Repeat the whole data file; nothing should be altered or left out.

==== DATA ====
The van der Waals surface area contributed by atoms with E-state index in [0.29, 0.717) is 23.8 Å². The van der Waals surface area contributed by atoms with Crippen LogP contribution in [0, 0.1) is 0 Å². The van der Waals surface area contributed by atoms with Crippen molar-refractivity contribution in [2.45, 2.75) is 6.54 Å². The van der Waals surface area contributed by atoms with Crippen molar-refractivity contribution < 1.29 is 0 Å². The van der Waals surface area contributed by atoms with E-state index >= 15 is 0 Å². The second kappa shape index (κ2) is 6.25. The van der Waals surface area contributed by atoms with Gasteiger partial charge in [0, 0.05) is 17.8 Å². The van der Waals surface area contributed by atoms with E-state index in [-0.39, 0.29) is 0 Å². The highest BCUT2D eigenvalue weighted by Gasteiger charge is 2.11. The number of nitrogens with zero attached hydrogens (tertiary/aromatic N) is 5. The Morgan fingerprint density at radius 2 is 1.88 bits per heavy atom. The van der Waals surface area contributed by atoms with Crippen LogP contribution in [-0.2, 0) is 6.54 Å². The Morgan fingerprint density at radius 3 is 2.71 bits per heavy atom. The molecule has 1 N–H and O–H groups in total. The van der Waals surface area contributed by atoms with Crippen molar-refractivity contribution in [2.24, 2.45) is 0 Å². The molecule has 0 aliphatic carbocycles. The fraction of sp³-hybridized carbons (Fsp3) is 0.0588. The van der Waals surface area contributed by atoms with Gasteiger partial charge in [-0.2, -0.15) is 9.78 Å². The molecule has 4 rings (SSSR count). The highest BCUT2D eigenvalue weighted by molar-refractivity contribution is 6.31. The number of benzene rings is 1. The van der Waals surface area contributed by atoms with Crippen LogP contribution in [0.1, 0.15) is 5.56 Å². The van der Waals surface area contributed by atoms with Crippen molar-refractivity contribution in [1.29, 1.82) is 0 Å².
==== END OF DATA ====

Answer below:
The van der Waals surface area contributed by atoms with E-state index in [0.29, 0.717) is 23.8 Å². The van der Waals surface area contributed by atoms with Crippen LogP contribution in [0, 0.1) is 0 Å². The van der Waals surface area contributed by atoms with Crippen molar-refractivity contribution in [2.45, 2.75) is 6.54 Å². The van der Waals surface area contributed by atoms with Crippen molar-refractivity contribution < 1.29 is 0 Å². The van der Waals surface area contributed by atoms with E-state index >= 15 is 0 Å². The second kappa shape index (κ2) is 6.25. The van der Waals surface area contributed by atoms with Gasteiger partial charge in [0, 0.05) is 17.8 Å². The van der Waals surface area contributed by atoms with E-state index in [-0.39, 0.29) is 0 Å². The highest BCUT2D eigenvalue weighted by Gasteiger charge is 2.11. The number of nitrogens with zero attached hydrogens (tertiary/aromatic N) is 5. The Morgan fingerprint density at radius 2 is 1.88 bits per heavy atom. The van der Waals surface area contributed by atoms with Crippen LogP contribution in [-0.2, 0) is 6.54 Å². The Morgan fingerprint density at radius 3 is 2.71 bits per heavy atom. The molecule has 1 N–H and O–H groups in total. The van der Waals surface area contributed by atoms with Crippen molar-refractivity contribution in [2.24, 2.45) is 0 Å². The molecule has 0 aliphatic carbocycles. The fraction of sp³-hybridized carbons (Fsp3) is 0.0588. The van der Waals surface area contributed by atoms with Gasteiger partial charge in [-0.2, -0.15) is 9.78 Å². The molecule has 4 rings (SSSR count). The highest BCUT2D eigenvalue weighted by molar-refractivity contribution is 6.31. The number of benzene rings is 1. The van der Waals surface area contributed by atoms with Crippen LogP contribution in [0.1, 0.15) is 5.56 Å². The van der Waals surface area contributed by atoms with Crippen molar-refractivity contribution in [1.29, 1.82) is 0 Å².